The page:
I wonder if anyone has the actual answer to a question that has challenged me every time I see a mummy or ancient artifact. At what point does the process of digging up grave sites and artifacts go from being categorized as grave robbing to historical research and anthropology? Honestly, if scientists were to think about what they were doing from the deceased or the deceased’s family’s perspective, as they excavated these sites they might see themselves in a whole different light. How long does a body or object have to be buried before it is considered an artifact? Ok, that’s two questions, but they go hand in hand.
September 30, 2015
Original Thought for the Day
About Elizabeth Leer
Single mother of 2 young adults, who is on career number 6. Currently own 2 businesses on completely different ends of the spectrum, an injury/sports massage practice and a writing company that does freelance copy writing/blog articles/web-content/technical writing, movie and restaurant reviews and fictional children's literature. I have a business background in IT Beta testing, Marketing, H/R and Office Management and more than 15 years experience in the food industry. Writing is my passion, and writing about my experiences and all the things life throws at us just adds to the fun. I currently write for DenverBlog.com as well as several other sites in addition to my freelance work. Announcement: On 4/18/2013 my new young adult detective novel was released on Amazon, Kindle, and CreateSpace. http://www.amazon.com/Passing-Ships-Are-Always-Quiet/dp/1463661150/ref=sr_1_4?ie=UTF8&qid=1366420351&sr=8-4&keywords=Elizabeth+Leer View all posts by Elizabeth Leer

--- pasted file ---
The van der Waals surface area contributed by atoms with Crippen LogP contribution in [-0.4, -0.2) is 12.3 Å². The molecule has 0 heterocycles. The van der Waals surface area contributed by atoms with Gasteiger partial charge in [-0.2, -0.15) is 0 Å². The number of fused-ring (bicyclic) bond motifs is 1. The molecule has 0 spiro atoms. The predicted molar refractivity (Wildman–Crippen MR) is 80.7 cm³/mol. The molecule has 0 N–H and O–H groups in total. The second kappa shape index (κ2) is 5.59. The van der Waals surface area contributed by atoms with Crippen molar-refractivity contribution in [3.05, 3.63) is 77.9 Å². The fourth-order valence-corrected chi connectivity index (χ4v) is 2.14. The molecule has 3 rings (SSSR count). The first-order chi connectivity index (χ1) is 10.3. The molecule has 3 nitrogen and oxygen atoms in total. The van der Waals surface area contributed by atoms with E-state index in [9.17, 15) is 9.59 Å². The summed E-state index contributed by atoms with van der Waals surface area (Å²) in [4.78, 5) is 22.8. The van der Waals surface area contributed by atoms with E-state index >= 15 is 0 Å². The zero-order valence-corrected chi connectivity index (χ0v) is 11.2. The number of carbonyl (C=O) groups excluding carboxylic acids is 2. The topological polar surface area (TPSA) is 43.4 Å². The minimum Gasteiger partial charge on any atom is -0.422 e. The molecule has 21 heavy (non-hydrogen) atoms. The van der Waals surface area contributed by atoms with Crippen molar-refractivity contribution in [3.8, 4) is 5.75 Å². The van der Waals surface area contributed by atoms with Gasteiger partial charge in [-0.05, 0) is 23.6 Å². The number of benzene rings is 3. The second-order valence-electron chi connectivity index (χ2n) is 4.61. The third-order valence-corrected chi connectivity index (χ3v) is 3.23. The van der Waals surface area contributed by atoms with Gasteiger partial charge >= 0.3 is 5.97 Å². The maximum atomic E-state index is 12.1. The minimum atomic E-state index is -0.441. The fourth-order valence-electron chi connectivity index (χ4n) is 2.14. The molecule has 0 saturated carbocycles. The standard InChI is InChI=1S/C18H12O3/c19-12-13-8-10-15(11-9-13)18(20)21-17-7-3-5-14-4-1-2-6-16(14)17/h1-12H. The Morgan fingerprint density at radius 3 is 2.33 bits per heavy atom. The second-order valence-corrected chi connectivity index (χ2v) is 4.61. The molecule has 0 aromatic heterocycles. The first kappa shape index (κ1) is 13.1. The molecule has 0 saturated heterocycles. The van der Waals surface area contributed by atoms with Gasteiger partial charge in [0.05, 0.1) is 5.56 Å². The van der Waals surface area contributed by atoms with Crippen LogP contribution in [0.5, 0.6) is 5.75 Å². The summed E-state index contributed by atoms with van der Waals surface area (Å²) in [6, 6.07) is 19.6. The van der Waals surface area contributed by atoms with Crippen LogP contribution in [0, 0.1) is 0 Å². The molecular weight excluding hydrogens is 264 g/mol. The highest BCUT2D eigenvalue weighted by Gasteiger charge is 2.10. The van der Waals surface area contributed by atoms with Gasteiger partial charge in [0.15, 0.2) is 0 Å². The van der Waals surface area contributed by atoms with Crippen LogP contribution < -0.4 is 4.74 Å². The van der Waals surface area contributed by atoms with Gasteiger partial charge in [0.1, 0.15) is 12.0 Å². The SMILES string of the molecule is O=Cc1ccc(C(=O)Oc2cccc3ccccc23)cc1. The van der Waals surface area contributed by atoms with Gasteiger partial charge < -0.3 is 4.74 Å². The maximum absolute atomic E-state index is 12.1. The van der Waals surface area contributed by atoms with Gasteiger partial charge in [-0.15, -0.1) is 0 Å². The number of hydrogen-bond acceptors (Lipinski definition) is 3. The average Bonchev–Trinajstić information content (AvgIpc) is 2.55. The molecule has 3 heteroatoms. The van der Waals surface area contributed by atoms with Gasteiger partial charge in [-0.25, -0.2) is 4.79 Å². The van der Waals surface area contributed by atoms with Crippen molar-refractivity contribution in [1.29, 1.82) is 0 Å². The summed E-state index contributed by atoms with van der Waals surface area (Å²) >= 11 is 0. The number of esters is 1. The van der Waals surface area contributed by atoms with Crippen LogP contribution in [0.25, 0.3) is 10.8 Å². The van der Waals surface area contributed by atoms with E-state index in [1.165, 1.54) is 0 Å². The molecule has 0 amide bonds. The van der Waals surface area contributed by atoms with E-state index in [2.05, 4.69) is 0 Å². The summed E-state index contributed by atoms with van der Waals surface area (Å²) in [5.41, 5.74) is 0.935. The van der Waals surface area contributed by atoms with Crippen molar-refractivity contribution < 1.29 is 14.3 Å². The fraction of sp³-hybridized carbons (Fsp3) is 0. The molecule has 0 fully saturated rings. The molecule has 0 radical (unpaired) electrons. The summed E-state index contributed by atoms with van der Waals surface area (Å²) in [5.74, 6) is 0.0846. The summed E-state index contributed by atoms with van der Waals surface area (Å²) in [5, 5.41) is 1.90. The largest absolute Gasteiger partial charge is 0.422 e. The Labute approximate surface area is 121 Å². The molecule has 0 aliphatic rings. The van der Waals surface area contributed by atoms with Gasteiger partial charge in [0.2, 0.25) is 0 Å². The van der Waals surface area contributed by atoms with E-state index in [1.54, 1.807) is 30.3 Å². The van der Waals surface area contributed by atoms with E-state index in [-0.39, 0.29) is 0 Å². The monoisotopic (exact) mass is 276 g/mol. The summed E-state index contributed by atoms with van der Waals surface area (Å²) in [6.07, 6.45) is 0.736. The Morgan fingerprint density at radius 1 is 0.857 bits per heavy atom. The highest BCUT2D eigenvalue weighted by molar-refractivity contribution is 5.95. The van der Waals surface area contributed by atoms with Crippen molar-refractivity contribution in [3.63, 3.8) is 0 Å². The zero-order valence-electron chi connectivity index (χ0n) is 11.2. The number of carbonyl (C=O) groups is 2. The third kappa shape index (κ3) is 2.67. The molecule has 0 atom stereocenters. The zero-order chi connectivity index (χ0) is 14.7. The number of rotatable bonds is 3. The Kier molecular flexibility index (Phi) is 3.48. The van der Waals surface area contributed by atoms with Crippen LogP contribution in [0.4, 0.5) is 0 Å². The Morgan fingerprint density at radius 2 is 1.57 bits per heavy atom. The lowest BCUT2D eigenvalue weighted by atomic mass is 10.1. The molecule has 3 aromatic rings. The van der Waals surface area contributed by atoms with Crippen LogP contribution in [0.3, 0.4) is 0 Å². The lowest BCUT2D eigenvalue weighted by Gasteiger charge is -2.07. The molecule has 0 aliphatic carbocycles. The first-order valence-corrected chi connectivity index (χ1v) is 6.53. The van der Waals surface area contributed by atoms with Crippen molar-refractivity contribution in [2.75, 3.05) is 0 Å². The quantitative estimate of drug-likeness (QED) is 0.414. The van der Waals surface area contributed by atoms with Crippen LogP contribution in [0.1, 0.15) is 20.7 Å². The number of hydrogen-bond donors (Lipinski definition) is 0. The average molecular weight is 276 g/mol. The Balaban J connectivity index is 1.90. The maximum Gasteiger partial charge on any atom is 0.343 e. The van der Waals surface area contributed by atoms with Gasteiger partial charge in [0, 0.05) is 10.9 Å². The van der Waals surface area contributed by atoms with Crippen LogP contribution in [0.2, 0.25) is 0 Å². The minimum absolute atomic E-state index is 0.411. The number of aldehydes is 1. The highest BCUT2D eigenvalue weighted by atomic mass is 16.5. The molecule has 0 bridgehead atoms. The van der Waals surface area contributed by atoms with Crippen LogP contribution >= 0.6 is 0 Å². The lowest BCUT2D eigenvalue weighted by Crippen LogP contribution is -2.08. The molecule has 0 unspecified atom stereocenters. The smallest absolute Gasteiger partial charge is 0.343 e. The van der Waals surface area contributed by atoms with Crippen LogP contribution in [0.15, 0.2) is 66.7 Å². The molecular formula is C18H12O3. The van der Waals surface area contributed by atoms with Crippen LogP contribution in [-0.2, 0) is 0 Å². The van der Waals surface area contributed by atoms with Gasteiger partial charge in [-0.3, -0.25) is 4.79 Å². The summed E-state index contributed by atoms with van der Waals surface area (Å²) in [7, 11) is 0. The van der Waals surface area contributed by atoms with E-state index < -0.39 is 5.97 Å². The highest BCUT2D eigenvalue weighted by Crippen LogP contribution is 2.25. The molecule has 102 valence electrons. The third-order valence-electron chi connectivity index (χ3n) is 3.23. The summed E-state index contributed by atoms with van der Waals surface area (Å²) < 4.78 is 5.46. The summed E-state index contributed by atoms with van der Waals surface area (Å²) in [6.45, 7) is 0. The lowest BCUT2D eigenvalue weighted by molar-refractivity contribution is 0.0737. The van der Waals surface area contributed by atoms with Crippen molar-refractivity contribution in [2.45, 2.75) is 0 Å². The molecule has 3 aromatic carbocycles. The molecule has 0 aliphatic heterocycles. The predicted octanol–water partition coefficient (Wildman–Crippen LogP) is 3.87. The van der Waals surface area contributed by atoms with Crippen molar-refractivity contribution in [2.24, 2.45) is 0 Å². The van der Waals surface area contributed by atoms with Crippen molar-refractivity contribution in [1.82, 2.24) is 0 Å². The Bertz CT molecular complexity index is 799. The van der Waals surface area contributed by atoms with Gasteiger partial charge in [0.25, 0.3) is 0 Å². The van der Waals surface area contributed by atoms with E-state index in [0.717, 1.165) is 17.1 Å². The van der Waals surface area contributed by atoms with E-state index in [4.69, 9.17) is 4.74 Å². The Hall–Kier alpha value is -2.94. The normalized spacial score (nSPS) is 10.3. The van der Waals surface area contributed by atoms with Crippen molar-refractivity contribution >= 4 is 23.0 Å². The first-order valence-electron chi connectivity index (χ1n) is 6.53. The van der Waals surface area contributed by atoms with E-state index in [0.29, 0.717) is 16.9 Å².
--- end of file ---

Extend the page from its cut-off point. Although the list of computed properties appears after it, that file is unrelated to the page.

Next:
This entry was posted on Wednesday, September 30th, 2015 at 2:44 pm and tagged with anthropology, archaeology, archology, artifacts, biology, bones, cultural, dig sites, excavation, grave diggers, grave digging, graves, history, mummies, mummy, tombs and posted in Uncategorized. You can follow any responses to this entry through the RSS 2.0 feed.